Article: Walking You Through The Stark Law: Summary, Violations, & Exceptions
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What is the Stark Law? It’s a question that plagues any honest physician, surgeon, and medical staff throughout the country. To put bluntly, it’s a complex legal law that applies to physicians that refer Medicare and Medicaid patients for services in which they receive financial compensation or a family member does. It is a very broadly defined law that is not easy to understand. Violations of the statute can result in $15,000 fine per statute. Hospitals in several states have been heavily fined over the last few years for violations, and that’s not something that will stop soon.
The law relates largely to referrals, particularly Medicaid and Medicare ones. It was designed to keep physicians from using financial compensation agreements as an incentive to refer patients to specific practices for medical care. Stark law states that when a doctor receives financial compensation or money for a referral, this is a violation of the Stark Law. Financial compensation can come in a number of ways, and whether it’s sending patients to a company that your own shares or have a vested interest in or simply receiving money or gifts from an organization as “thanks” for patient referrals, both are a violation of Stark law.
The fact is that referring anyone to a doctor or medical service that you receive money for may be a violation of this law. This includes laboratories for testing, radiology labs, pharmacies, or any services not part of your medical group. It doesn’t apply to patient referrals within a hospital from one service to another (i.e. a pediatric patient being sent to the same hospital’s radiology department for an x-ray), but rather is in the context of referrals from one healthcare organization to another healthcare organization in exchange for reward.
When you’re a physician entering into any medical business deal, it is advisable to consult with a lawyer if you question that what you are doing violates the Stark law. This applies to medical practices, hospitals and small offices. When money is exchanged it is wise to have a contract specifying the arrangement.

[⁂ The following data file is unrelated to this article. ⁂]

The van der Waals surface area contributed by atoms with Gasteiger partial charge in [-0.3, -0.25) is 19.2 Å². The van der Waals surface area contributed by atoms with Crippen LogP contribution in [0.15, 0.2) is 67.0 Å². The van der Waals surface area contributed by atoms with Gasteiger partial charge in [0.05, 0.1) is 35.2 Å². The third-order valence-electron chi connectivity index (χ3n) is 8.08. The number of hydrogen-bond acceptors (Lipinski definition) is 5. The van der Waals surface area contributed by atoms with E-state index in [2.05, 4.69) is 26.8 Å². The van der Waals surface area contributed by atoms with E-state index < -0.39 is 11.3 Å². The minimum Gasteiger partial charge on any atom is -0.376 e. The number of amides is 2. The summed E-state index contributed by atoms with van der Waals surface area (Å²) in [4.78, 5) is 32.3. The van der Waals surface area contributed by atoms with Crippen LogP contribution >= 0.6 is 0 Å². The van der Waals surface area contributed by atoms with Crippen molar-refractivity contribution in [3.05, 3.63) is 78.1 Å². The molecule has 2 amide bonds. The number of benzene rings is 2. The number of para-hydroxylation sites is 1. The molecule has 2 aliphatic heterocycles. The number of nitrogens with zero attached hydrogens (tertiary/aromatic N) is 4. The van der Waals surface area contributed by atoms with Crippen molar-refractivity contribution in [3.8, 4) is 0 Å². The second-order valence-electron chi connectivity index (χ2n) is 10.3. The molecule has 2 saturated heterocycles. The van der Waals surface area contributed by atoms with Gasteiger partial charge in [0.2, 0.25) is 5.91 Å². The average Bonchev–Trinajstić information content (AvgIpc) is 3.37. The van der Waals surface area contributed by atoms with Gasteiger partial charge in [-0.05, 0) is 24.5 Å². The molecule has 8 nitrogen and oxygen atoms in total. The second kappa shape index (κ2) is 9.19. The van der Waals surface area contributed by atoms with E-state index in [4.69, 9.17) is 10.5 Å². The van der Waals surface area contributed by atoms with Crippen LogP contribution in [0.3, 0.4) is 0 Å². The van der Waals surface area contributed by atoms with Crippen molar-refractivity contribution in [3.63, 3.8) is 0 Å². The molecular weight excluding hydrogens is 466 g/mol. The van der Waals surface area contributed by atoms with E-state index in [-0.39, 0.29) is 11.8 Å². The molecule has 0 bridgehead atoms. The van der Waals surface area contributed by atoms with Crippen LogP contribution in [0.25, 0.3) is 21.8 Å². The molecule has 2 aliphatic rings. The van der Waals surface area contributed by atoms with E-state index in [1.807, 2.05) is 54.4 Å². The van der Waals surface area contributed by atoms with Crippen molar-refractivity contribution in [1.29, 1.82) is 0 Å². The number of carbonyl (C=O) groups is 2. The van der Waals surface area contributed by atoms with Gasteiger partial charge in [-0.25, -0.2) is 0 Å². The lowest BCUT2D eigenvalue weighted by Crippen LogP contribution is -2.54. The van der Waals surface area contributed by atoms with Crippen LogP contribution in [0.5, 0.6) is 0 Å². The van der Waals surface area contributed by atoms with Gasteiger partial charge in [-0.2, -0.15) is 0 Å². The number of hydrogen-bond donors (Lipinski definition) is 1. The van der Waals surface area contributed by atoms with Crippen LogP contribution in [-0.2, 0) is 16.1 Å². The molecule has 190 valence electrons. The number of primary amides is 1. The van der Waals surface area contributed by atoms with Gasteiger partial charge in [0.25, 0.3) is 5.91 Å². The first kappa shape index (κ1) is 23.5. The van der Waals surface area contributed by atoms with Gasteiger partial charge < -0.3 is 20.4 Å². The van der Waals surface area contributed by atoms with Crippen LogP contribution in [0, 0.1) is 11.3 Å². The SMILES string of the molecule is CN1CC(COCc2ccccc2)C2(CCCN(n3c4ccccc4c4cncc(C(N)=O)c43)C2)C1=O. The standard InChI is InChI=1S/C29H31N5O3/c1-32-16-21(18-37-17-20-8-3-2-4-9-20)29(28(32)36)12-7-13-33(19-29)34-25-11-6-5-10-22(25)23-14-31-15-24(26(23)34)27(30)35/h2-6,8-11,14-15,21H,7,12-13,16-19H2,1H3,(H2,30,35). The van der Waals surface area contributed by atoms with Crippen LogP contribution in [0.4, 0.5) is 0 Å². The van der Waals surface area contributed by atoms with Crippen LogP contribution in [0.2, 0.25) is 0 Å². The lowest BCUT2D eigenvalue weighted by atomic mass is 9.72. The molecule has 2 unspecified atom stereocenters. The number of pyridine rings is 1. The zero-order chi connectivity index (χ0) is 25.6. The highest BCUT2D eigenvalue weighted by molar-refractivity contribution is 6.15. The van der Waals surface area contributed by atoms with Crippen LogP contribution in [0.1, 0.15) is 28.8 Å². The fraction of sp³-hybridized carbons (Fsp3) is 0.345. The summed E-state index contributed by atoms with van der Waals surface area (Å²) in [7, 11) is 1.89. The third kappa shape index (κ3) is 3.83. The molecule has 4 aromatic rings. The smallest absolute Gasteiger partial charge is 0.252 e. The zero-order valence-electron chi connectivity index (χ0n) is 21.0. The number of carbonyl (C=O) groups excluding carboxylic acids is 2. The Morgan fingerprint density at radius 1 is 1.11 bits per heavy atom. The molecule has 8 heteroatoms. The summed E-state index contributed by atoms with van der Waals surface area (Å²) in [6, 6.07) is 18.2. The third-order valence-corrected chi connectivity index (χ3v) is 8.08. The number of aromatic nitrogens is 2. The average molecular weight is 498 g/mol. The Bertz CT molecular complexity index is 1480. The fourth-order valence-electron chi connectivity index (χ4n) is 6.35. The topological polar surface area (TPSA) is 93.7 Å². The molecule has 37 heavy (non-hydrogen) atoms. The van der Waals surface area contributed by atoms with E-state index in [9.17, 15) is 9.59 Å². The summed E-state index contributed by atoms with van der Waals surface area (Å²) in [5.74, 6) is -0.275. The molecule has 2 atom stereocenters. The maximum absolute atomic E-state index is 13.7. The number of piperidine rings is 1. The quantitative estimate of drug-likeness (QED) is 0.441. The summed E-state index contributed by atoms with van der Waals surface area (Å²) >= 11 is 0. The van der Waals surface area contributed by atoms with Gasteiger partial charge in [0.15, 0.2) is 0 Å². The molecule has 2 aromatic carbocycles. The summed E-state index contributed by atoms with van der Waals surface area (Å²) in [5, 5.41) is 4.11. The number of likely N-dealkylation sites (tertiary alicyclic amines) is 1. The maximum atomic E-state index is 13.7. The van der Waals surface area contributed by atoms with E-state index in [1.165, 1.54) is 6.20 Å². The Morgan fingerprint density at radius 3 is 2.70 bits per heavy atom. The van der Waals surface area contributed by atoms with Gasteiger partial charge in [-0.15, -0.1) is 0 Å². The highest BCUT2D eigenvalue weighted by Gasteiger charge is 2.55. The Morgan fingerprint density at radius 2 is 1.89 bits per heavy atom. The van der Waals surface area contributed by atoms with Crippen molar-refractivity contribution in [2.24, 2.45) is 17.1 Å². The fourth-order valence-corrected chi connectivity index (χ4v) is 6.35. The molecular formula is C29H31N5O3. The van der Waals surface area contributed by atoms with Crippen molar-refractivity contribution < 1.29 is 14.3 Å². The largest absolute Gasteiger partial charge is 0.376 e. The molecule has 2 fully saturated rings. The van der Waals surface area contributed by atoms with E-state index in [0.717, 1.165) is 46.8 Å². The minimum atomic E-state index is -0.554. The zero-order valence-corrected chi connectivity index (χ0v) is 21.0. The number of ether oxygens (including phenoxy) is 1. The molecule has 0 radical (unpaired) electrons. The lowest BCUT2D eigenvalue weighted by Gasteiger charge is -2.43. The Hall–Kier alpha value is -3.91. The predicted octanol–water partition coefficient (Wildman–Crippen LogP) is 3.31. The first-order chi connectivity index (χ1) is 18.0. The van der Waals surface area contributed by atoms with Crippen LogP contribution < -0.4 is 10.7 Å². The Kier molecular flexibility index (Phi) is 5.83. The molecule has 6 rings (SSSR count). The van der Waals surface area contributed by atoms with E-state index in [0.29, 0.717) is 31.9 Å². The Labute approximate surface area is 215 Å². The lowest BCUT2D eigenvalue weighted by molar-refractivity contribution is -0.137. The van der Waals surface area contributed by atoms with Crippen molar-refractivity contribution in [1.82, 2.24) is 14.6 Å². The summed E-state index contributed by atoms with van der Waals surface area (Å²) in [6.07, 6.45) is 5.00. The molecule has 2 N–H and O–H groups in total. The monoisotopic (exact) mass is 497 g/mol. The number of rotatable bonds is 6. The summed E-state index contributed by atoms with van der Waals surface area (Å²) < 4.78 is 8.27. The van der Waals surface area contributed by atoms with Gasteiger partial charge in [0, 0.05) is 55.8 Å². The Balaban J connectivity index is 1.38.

Any physician that refers Medicare and Medicaid patients should ask themselves if they or any member of their family are benefiting financially from the referral. What health service is this referral for and is there a financial relationship between myself and the facility in question? Is money exchanged or do I own part of the business? Finally, is it legal or illegal? If the answer is yes to one or more of these questions, it is wise to not make the referral.
Exceptions To The Stark Rule
The Stark law has exceptions when physicians refer a Medicare or Medicaid person to a business that is part of a group. It is acceptable for in-office services offered for the practice, and with prepaid health plans. It is acceptable if the physician is affiliated with a hospital or group through work and does not receive money for the referral. If money is received for referrals there must be a contract between the physician and the employer. This is another exception in some cases.
The physician must allow the patient to choose another doctor or facility if they prefer to. Referrals must not be based on volume and dominating the market for profit alone. Often those in a group can share profits made from referrals. When referring patients for additional services, the other healthcare facility should be part of the group. Often they will be offered in the same building or nearby.
Other exceptions have to do with a physician renting office space and equipment, then referring patients to that office. In many cases this is not a violation. When there is an employment relationship or the doctor is on staff at the hospital or multiple hospitals, this is another exception. There are also exceptions for personal service arrangements and physician recruitment.
Stark Law Violations
Violations of the Stark law for medical companies and physicians involve illegal activities. For example, marketing g a drug or treatment not approved by the FDA and receiving payment for it. Submitting false claims to Medicare and Medicaid for services never performed. Paying physicians or doctor’s kickbacks to continually refer or use a certain company or medical facility. Admitting patients and using services for treatments that do not need to be performed or paying physicians far more than the market value.
One hospital found guilty of breaking the Stark law paid money to nursing homes and outside services to receive government contracts or be rewarded contacts that were open for bids. This violates fair competition among different medical groups. Some physicians have been paid by the pharmaceutical industry to prescribe a medication or group of medications to hundreds of Medicare and Medicaid patients. This is a violation of the Stark law.
Kickbacks and illegal compensation for services is the backbone of the Stark law. This often involves money paid by companies to physicians to prescribe only their drugs, to recommend treatments not needed, payments, billing Medicare and Medicaid for services not performed, and the like. Since the Stark laws are complex and do involve contracts and legal arrangements, physicians should contact a lawyer to learn more about Stark laws and how it applies to them and their circumstances.
It is crucial for hospitals, medical practices and any type of physician that refers other services to know Stark law and review it with a lawyer when in doubt concerning Medicare and Medicaid. Stark violations carry a high price in terms of money, fines, and loss of business. The Stark Law definition is confusing and my need clarificationin your medical practice, doctor’s office, laboratory, nursing home, or hospital.
October 27, 2016 / Written by: Joan Russell